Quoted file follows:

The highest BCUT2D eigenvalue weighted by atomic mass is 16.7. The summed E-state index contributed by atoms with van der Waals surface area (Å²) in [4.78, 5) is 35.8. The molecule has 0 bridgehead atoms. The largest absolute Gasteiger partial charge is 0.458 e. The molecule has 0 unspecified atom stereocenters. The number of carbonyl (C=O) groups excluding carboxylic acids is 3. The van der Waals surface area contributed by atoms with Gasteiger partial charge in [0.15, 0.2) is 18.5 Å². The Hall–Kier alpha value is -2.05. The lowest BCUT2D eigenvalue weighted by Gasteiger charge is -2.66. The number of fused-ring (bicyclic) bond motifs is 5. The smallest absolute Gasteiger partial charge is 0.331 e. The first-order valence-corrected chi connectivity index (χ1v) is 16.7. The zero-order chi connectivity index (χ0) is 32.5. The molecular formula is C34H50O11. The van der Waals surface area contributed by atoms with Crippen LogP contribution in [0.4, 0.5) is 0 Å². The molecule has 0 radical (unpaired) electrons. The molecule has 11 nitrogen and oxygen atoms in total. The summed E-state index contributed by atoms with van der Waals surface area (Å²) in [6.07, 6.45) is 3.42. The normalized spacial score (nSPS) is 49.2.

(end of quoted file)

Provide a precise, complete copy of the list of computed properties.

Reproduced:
The highest BCUT2D eigenvalue weighted by atomic mass is 16.7. The summed E-state index contributed by atoms with van der Waals surface area (Å²) in [4.78, 5) is 35.8. The molecule has 0 bridgehead atoms. The largest absolute Gasteiger partial charge is 0.458 e. The molecule has 0 unspecified atom stereocenters. The number of carbonyl (C=O) groups excluding carboxylic acids is 3. The van der Waals surface area contributed by atoms with Gasteiger partial charge in [0.15, 0.2) is 18.5 Å². The Hall–Kier alpha value is -2.05. The lowest BCUT2D eigenvalue weighted by Gasteiger charge is -2.66. The number of fused-ring (bicyclic) bond motifs is 5. The smallest absolute Gasteiger partial charge is 0.331 e. The first-order valence-corrected chi connectivity index (χ1v) is 16.7. The zero-order chi connectivity index (χ0) is 32.5. The molecular formula is C34H50O11. The van der Waals surface area contributed by atoms with Crippen LogP contribution in [0.4, 0.5) is 0 Å². The molecule has 0 radical (unpaired) electrons. The molecule has 11 nitrogen and oxygen atoms in total. The summed E-state index contributed by atoms with van der Waals surface area (Å²) in [6.07, 6.45) is 3.42. The normalized spacial score (nSPS) is 49.2.